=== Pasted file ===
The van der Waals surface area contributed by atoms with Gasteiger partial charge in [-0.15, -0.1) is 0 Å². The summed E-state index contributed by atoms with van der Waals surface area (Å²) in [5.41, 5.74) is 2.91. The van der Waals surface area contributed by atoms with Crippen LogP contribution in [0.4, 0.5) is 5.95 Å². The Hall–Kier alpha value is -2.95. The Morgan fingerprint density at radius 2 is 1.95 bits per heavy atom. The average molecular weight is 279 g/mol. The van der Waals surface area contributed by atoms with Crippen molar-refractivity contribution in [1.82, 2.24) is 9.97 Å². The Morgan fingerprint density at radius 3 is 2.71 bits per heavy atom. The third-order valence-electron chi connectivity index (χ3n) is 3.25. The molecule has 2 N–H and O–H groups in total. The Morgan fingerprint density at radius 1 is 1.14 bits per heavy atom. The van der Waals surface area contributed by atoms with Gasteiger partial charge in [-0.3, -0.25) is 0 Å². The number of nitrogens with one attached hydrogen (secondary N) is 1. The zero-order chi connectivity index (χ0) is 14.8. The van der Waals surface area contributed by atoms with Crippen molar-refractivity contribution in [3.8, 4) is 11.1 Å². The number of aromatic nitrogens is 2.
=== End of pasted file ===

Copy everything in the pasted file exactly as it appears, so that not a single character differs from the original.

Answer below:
The van der Waals surface area contributed by atoms with Gasteiger partial charge in [-0.15, -0.1) is 0 Å². The summed E-state index contributed by atoms with van der Waals surface area (Å²) in [5.41, 5.74) is 2.91. The van der Waals surface area contributed by atoms with Crippen LogP contribution in [0.4, 0.5) is 5.95 Å². The Hall–Kier alpha value is -2.95. The Morgan fingerprint density at radius 2 is 1.95 bits per heavy atom. The average molecular weight is 279 g/mol. The van der Waals surface area contributed by atoms with Crippen molar-refractivity contribution in [1.82, 2.24) is 9.97 Å². The Morgan fingerprint density at radius 3 is 2.71 bits per heavy atom. The third-order valence-electron chi connectivity index (χ3n) is 3.25. The molecule has 2 N–H and O–H groups in total. The Morgan fingerprint density at radius 1 is 1.14 bits per heavy atom. The van der Waals surface area contributed by atoms with Gasteiger partial charge in [-0.3, -0.25) is 0 Å². The number of nitrogens with one attached hydrogen (secondary N) is 1. The zero-order chi connectivity index (χ0) is 14.8. The van der Waals surface area contributed by atoms with Crippen molar-refractivity contribution in [3.8, 4) is 11.1 Å². The number of aromatic nitrogens is 2.